Ferociously popular

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Ferociously popular

The tiger, regarded as the world’s favourite animal, has also been a constant fixture in the music scene.

FROM William Blake’s famous poem The Tyger to A.A. Milne’s adorable Tigger in Winnie the Pooh, art and culture are packed with references to the world’s favourite animal.

Yes, in case you haven’t heard, the tiger ranked higher than dog, dolphin and horse in a poll conducted by Animal Planet last year.

So it’s only natural that at this time of year – with the Chinese New Year right around the bend – you’ll start to be bombarded by all things tiger-related, such as documentaries on TV, advertisements, merchandise and even songs on the radio.

With it being so popular and all, it’s strange that not many people can think of “tiger song titles” at the top of their heads. They are most likely to give you just the one answer – Survivor’s Eye Of The Tiger (which, no doubt, will get relentless rotation on radio the next few days, God help us all).

But now as the Year of the Tiger stealthily creeps in (and my editor growls for a “tiger story” ASAP), a clutter of catty titles have come pouncing into my memory banks. Like that old Duran Duran album, Seven And The Ragged Tiger. (Yes, I know I’m heading into Tiger Beat territory here and while I’m at it, I do remember John Taylor having the nickname of Tigger, too).

The synth-pop/rock band’s third studio album, Seven And The Ragged Tiger was released way back in 1983 when most of teenaged girls salivated over Simon Le Bon, God’s greatest gift to mankind. If you still haven’t figured out what that title meant; here’s Le Bon’s take on it. Apparently he went on record saying that the album was “an adventure story about a little commando team”. The “Seven” was a reference for the five band members and two managers, and the “Ragged Tiger” equated to success. Le Bon said: “Seven people running after success. It’s ambition. That’s what it’s about.” Bet you didn’t know that!

Before Duran Duran came along, however, tigers played a significant role in Western music – strange, since they are found only in Asia. You’d think lions were more popular. But that’s another story.

Both Tom Jones and Elvis had brushes with the big cat. Once billed “Tiger Tom the twisting vocalist from Treforest”, Tom Jones released a compilation album called The Tiger in 2003 (and yes, it does contain the song What’s New Pussycat?). Elvis’ Tiger Man, meanwhile, appears on several of his albums (believe it or not, the lyrics in this song include a reference to hound dogs ... that’s just some Elvis trivia for you).

The Elvis song is probably where Shakin Steven’s got his cue for his album, Tiger, released in 1984.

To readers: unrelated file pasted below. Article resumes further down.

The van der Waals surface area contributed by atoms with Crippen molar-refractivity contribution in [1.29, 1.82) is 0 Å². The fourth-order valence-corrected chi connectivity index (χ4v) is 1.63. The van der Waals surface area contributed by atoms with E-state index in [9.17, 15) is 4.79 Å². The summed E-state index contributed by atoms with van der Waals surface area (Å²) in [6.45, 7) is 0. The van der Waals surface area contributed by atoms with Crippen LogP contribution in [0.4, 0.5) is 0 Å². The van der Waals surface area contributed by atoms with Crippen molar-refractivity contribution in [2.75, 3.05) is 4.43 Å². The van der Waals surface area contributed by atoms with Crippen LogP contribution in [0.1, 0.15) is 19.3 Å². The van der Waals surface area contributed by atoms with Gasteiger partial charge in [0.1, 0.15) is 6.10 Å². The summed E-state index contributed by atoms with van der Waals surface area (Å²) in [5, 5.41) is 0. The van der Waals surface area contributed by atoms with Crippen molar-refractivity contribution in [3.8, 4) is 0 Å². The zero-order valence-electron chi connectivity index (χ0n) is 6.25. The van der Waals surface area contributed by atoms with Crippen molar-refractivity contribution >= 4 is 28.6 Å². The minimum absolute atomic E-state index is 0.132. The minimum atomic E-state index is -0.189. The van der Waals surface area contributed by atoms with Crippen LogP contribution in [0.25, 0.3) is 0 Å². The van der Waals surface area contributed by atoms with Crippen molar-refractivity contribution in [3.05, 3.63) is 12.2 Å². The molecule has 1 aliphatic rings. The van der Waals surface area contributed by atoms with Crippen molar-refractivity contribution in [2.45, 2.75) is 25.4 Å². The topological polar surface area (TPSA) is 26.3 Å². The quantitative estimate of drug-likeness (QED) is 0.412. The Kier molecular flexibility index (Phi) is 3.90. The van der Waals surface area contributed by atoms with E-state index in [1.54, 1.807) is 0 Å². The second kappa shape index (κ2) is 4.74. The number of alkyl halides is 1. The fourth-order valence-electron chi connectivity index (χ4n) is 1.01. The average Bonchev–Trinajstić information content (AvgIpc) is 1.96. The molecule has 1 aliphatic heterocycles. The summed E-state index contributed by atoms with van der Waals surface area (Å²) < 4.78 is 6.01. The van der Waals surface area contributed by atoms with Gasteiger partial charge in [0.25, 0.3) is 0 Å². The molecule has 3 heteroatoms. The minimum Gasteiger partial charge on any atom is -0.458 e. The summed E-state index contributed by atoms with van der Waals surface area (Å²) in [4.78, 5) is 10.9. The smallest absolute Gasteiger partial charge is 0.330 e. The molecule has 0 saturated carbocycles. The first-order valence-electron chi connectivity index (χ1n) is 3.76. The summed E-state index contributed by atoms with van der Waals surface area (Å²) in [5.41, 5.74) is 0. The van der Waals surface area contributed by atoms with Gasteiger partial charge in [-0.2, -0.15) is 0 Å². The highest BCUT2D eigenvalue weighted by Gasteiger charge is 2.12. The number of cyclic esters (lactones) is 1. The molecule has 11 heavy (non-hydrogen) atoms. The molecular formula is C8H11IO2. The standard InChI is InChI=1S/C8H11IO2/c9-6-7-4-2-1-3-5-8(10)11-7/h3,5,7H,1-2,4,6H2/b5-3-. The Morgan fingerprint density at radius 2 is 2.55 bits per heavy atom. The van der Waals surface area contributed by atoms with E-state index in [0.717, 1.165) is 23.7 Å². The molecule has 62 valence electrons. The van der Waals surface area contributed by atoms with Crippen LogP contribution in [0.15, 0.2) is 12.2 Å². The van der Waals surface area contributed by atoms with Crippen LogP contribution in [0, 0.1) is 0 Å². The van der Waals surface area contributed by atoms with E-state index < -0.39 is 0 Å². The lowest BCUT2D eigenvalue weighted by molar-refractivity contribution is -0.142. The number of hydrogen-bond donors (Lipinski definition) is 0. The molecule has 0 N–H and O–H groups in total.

If we broaden our scope a little, things get a little out of hand – Tiger Lily, My Tiger, Do The Tiger, Tigerbird, Tigerbomb, Tigergutt, Tiger Bone, Tiger Bag – there are numerous titles like these, a quick search on the Internet will tell you (lest you get waylaid by Tiger Wood’s lurid alleged affairs, that is).

Leaving the less famous folk out of the picture, here are some interesting tiger rock references. Depeche Mode had an instrumental track called Easy Tiger which you can find on its Exciter album (released in 2001), Beck released a track called Paper Tiger on his 2002 Sea Change album while the Fleet Foxes released the gorgeous Tiger Mountain Peasant Song. Belle and Sebastian fans would remember the Scottish band’s debut album, Tiger Milk. The album was named after a song that didn’t end up making the cut – apparently an instrumental that was later performed numerous times on Belle and Sebastian’s early tours.

Tiger Milk’s cover which featured the strangely sexy picture of a tiger cub being nursed by a girl, got me thinking about other album covers with the striped predator on them. T-Rex fans will remember Marc Bolan sitting comfortably on a tiger in Born To Boogie (The Motion Picture) – a documentary about 1960s glam rock band T-Rex directed by Ringo Starr. Bolan also sang a rather risque tune called Tame My Tiger. Ahem.

Of course, there was the six-week-old tiger cub cuddled by Michael Jackson for the Thriller album sleeve photoshoot. It didn’t make the album cover in 1982 but the cute picture re-emerged as the slipcover for the Thriller: Special Edition release back in 2001. The most recent tiger on an album sleeve was done by alt-rock outfit 30 Seconds to Mars on the This Is War release.

It hasn’t been just the rock stars and pop stars who have a fascination for these beautiful creatures.

In 1993, the French band Volapük released the album Tiger Fire ... not the sort of title you’d expect from a trio of drums, bass clarinet and cello whose music blends jazz, chamber music and rock!

Some bands even went so far as to name themselves after the carnivore. For example, White Tiger, the 1980s American glam rock band formed by former Kiss guitarist Mark St John (former Black Sabbath vocalist David Donato was also part of the band).

And who remembers the Canadian group Glass Tiger and its hit song Don’t Forget Me When I’m Gone? There are many others too like the glam metal band Tigertailz, alternative punk band Tiger Army and Tiger Trap, an all-female twee-pop foursome. The name “Tiger Trap” incidentally came from the a comic strip, which leads me to my favourite tiger of them all, Calvin’s kindred spirit, the incomparable Hobbes.

And that’s about all the tiger I can muster for now. Happy Year of the Tiger folks ... Now where did I put that Survivor album again?

Courtesy Star-ecentral.com